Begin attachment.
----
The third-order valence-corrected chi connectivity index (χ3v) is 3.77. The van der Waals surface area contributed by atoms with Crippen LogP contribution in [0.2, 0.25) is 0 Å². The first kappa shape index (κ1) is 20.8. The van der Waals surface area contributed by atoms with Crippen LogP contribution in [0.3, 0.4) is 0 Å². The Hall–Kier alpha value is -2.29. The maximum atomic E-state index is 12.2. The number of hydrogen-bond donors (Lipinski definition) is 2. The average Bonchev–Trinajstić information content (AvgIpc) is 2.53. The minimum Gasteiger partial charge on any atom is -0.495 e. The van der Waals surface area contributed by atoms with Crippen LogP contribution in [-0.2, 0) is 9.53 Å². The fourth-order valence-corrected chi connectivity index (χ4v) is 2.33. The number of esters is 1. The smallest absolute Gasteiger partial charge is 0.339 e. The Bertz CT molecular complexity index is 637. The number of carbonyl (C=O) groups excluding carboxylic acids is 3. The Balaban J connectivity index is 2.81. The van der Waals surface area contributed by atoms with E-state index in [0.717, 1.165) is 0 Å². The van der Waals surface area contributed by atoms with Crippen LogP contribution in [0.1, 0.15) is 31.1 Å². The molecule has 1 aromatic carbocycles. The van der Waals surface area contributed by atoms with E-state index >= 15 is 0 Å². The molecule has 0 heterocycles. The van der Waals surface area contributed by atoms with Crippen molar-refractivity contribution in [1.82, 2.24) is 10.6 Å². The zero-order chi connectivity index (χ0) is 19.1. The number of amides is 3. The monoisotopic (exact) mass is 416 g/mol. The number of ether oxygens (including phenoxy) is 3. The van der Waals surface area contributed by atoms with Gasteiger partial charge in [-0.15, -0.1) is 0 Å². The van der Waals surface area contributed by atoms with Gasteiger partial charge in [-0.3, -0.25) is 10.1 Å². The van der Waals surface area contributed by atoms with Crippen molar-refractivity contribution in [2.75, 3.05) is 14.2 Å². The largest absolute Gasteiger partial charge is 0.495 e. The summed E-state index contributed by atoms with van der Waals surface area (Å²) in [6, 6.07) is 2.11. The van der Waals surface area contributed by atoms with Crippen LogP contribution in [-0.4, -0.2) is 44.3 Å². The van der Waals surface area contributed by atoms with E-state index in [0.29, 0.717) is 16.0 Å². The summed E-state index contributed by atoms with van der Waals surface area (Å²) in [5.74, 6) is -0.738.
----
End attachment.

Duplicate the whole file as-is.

The third-order valence-corrected chi connectivity index (χ3v) is 3.77. The van der Waals surface area contributed by atoms with Crippen LogP contribution in [0.2, 0.25) is 0 Å². The first kappa shape index (κ1) is 20.8. The van der Waals surface area contributed by atoms with Crippen LogP contribution in [0.3, 0.4) is 0 Å². The Hall–Kier alpha value is -2.29. The maximum atomic E-state index is 12.2. The number of hydrogen-bond donors (Lipinski definition) is 2. The average Bonchev–Trinajstić information content (AvgIpc) is 2.53. The minimum Gasteiger partial charge on any atom is -0.495 e. The van der Waals surface area contributed by atoms with Crippen LogP contribution in [-0.2, 0) is 9.53 Å². The fourth-order valence-corrected chi connectivity index (χ4v) is 2.33. The number of esters is 1. The smallest absolute Gasteiger partial charge is 0.339 e. The Bertz CT molecular complexity index is 637. The number of carbonyl (C=O) groups excluding carboxylic acids is 3. The Balaban J connectivity index is 2.81. The van der Waals surface area contributed by atoms with E-state index in [0.717, 1.165) is 0 Å². The van der Waals surface area contributed by atoms with Crippen LogP contribution in [0.1, 0.15) is 31.1 Å². The molecule has 1 aromatic carbocycles. The van der Waals surface area contributed by atoms with E-state index >= 15 is 0 Å². The molecule has 0 heterocycles. The van der Waals surface area contributed by atoms with Crippen molar-refractivity contribution in [1.82, 2.24) is 10.6 Å². The zero-order chi connectivity index (χ0) is 19.1. The number of amides is 3. The monoisotopic (exact) mass is 416 g/mol. The number of ether oxygens (including phenoxy) is 3. The van der Waals surface area contributed by atoms with Gasteiger partial charge in [-0.15, -0.1) is 0 Å². The van der Waals surface area contributed by atoms with Gasteiger partial charge in [-0.3, -0.25) is 10.1 Å². The van der Waals surface area contributed by atoms with Crippen molar-refractivity contribution in [2.75, 3.05) is 14.2 Å². The largest absolute Gasteiger partial charge is 0.495 e. The summed E-state index contributed by atoms with van der Waals surface area (Å²) in [6, 6.07) is 2.11. The van der Waals surface area contributed by atoms with Crippen LogP contribution in [-0.4, -0.2) is 44.3 Å². The van der Waals surface area contributed by atoms with E-state index in [0.29, 0.717) is 16.0 Å². The summed E-state index contributed by atoms with van der Waals surface area (Å²) in [5.74, 6) is -0.738.